At the end of its seasonal road, "Mad Men" evokes yet another memory of the '60s: the Sunday drive.
It may be hard for young viewers to believe, but back when gas prices were low and car culture was at its height, families would get in their cars and go for no other reason than to be out together. Sometimes the journey was the goal, with no destination in mind. And sometimes the driver actually was headed somewhere; those of us in the back seat just didn't know it.
That ritual has been reflected in AMC's breakthrough Emmy-winning drama, which wraps up its second run Sunday at 10 ET/PT. For much of this 13-episode stretch, particularly early on, we watched the show less for plot progress than for the sheer pleasure of spending time with these rich, troubled characters, and for the not-insignificant buzz we got from their clothes and hairdos.
Major events took place, from hidden births to parental deaths. And gradually, the social changes that rocked the decade are taking hold, as this faraway world morphs into ours. But the movement seemed incremental and largely in the background.
But now that we've come to the end, we can see how far we've traveled — and that Matthew Weiner, creator of this small-scale masterpiece, was always headed here. Take just one story that at first seemed insignificant: Roger's latest secretarial fling. By last week, it was clear that the affair had not just ruined his marriage, it had put his company in play. And now we see the ramifications a merger could have for the central character, Don Draper (the role that has made a leading-man star out of Jon Hamm).
Sunday's finale brings Don's story to a head and his show full circle. As the season opened with a real event, Jackie Kennedy's tour of the White House, it ends with the Cuban missile crisis, which sets the hour's worried, mournful tone. Studious viewers will also notice a literary roundabout: The episode title, "Meditations in an Emergency," is the name of the book of Frank O'Hara poems Don read from in the first episode.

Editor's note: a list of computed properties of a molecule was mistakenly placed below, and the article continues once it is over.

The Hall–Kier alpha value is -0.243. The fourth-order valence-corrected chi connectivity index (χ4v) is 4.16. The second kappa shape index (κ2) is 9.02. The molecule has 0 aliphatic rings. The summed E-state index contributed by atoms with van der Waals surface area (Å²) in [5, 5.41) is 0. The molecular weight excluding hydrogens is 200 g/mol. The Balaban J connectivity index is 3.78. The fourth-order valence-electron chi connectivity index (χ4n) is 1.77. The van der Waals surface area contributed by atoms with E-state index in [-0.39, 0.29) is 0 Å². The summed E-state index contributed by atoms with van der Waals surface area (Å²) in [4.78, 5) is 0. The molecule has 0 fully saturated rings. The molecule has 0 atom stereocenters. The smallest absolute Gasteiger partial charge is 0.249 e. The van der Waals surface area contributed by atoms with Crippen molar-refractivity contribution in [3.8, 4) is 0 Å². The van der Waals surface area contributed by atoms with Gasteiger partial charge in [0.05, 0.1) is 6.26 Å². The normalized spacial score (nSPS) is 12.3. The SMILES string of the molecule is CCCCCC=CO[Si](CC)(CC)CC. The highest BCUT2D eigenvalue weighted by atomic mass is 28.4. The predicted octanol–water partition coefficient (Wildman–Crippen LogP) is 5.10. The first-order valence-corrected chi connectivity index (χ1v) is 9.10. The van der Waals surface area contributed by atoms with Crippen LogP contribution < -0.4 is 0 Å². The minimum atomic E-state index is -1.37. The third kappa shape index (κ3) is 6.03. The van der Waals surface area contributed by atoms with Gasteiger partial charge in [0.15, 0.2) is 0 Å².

A man who creates images for a living, Don has spent most of this season watching the image he created for himself come apart — waiting, as that first episode poem prophesied, "for the catastrophe of my personality to seem beautiful again." Sunday, he attempts to come to terms with who he is and who he wants to be, and whether he wants to rebuild his life with the increasingly complex beauty he married (January Jones, who has become the upside epitome of a Hitchcock heroine).
This journey to self-discovery, or perhaps self-reinvention, has not always been a smooth one. Like The Sopranos, the show that reset Weiner's career, Mad Men's ambitions can get the best of it, as with a miscalculated, miscast jaunt to Palm Springs that seemed wildly out of character for both Don and the show.
The only plus side to Don's poolside stint was that it gave us some relief from a world that, for all its chilly beauty, can be stifling. This is a land where people are cold and calculating, and even a child's crush can take on a tinge of madness. And yet for anyone who loves TV drama at its best, it's a land that demands to be visited.
And you don't even have to get in your car to get there.